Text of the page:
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The importance of being Lasantha


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Marwaan Macan-Markar speaking at the graveside memorial yesterday – Pic by Ruwan Walpola

 


Following is the address by Marwaan Macan-Markar yesterday, 8 January, at the memorial event in Kanatte to mark the 10th anniversary of Lasantha Wickrematunge’s murder

The family and friends of Lasantha Wickrematunge have gathered on the morning of January 8th for the past 10 years to say a prayer and light candles by the side of his grave. It has also been an occasion to share memories, recall his contribution to Sri Lankan journalism, and appeal to the Government that his murderers are brought to book.

The numbers who have shown up at this annual memorial at Kanatte have varied. There have been years when just a handful came; there have been times when we had a larger crowd. It is safe to say that this memorial has now become a barometer of measuring a slice of our country’s political pulse.

The last time I stood here was on the morning of January 8th, 2015. That day was pregnant with added political significance because of the presidential elections. And not surprisingly, we had a large turnout of people from across a wider spectrum of political life. Many who came had thought it fitting to join us in solidarity about remembering our murdered friend and founding editor of The Sunday Leader before going to the polling booths to cast their vote.

Among those at the graveside was Lasantha’s elder brother Lal, The Leader’s publisher, whose prayer that morning was justice for Lasantha. And by the following dawn, it was partially answered by the voters of this island.

Knowing Lasantha, he would probably have relished how even in death he continues to torment the political class of Sri Lanka. Those who worked with him at The Leader may be able to imagine the glint in his eye or devilish burst of laughter at such a prospect, because it is what energised him and infected the newsroom he presided over. What mattered most was to make life difficult for those who abused power through a steady drumbeat of exposes and hard-hitting scoops.

So let us take comfort in the fact that we who meet here to remember our fallen friend are keeping alive that spirit and his creed: journalists have a more pressing role to be a voice of accountability and justice in a country like ours.

But there are many people out there, members of the wider society, even those who knew Lasantha, who ask what we achieve by these annual memorials. Some have even filled the columns of newspapers saying it is time to let Lasantha rest in peace and move on. Some have even pointed to the fact that the small numbers who have gathered at his graveside on some years make little sense to achieve anything more than something symbolic.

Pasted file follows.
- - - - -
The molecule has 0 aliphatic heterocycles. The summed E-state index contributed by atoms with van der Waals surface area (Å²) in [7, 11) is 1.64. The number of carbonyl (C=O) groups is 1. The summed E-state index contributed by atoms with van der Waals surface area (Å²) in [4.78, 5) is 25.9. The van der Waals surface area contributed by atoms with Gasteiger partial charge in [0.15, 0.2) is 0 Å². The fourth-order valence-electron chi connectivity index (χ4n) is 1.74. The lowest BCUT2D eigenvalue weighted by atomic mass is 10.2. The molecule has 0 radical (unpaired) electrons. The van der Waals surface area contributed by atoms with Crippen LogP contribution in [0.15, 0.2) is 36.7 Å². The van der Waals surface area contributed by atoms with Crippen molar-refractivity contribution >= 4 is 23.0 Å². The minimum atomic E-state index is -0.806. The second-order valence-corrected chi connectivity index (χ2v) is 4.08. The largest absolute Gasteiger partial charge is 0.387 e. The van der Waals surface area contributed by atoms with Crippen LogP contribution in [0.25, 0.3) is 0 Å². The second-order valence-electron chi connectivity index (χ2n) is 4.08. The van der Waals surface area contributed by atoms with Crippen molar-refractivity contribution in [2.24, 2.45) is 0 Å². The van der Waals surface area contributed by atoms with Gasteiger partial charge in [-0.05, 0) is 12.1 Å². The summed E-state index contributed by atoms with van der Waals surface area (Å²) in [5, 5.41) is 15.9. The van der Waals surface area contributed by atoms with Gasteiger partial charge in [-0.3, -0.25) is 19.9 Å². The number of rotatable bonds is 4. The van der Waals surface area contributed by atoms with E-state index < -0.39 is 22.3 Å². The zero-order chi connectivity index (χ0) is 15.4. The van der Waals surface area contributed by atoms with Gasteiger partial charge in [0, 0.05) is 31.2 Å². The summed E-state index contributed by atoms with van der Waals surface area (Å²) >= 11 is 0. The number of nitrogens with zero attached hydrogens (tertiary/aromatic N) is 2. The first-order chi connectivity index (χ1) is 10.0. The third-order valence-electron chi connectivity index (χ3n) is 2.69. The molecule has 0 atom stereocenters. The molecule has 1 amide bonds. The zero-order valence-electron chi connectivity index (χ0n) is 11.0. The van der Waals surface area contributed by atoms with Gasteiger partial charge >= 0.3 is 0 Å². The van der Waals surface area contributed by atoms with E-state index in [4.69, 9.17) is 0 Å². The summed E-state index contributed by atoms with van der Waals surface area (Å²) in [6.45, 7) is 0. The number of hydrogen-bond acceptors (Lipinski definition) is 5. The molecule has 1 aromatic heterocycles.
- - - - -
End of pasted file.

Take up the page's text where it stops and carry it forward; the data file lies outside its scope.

I would like to tell those who look at us through such a lens that what we have been collectively involved in since Lasantha was murdered on that Thursday morning on January 8th, 2009, are small acts of resistance. They are aimed at those who want to cover up his murder and protect the ones who have his blood on their hands. They are annual reminders to the death squads that once roamed our streets that they will not be able to get away so easily – in that very Sri Lankan way that anything can be “shaped up” by pulling political strings.

We need to tell those who question our wisdom that such small acts of resistance will continue, and need to be woven into the political fabric of our times till justice for Lasantha prevails. Ours may be a small movement for now, even after these 10 years, but there is still in our step the spirit of an unfinished journey.

It is also our contribution to the politics of memory in a country that remains an open wound. It is our way of refusing to forget, because that is what those who silenced our friend want. It is also our way to offer strength to the families of other journalists who were murdered or disappeared. In doing so, those who have profited from our country’s culture of impunity are being put on notice.

After all, if there is no justice for my friend and colleague Lasantha, the highest ranking Sri Lankan print journalist killed in the line of duty, what chances for justice are there for others? Can other Sri Lankan journalists ever be safe if they want to speak truth to power?

The words of another friend and newspaper colleague, himself a victim of abduction and torture, who fled to Australia for his safety, explain what the country lost with the murder of Lasantha. He was the “media giant of our time,” wrote Keith Noyhar in the Sunday Observer on the eve of this anniversary.

It was the first time Keith had broken his silence after 11 years of torment. He could not have chosen a better moment to pick up his pen. He offered a timely epitaph to a man who made journalism a badge of honour and a beacon of courage.

(Marwaan Macan-Markar is currently based in Bangkok as the Asia Regional Correspondent for the Nikkei Asian Review. He was formerly the Features Editor of The Sunday Leader.)


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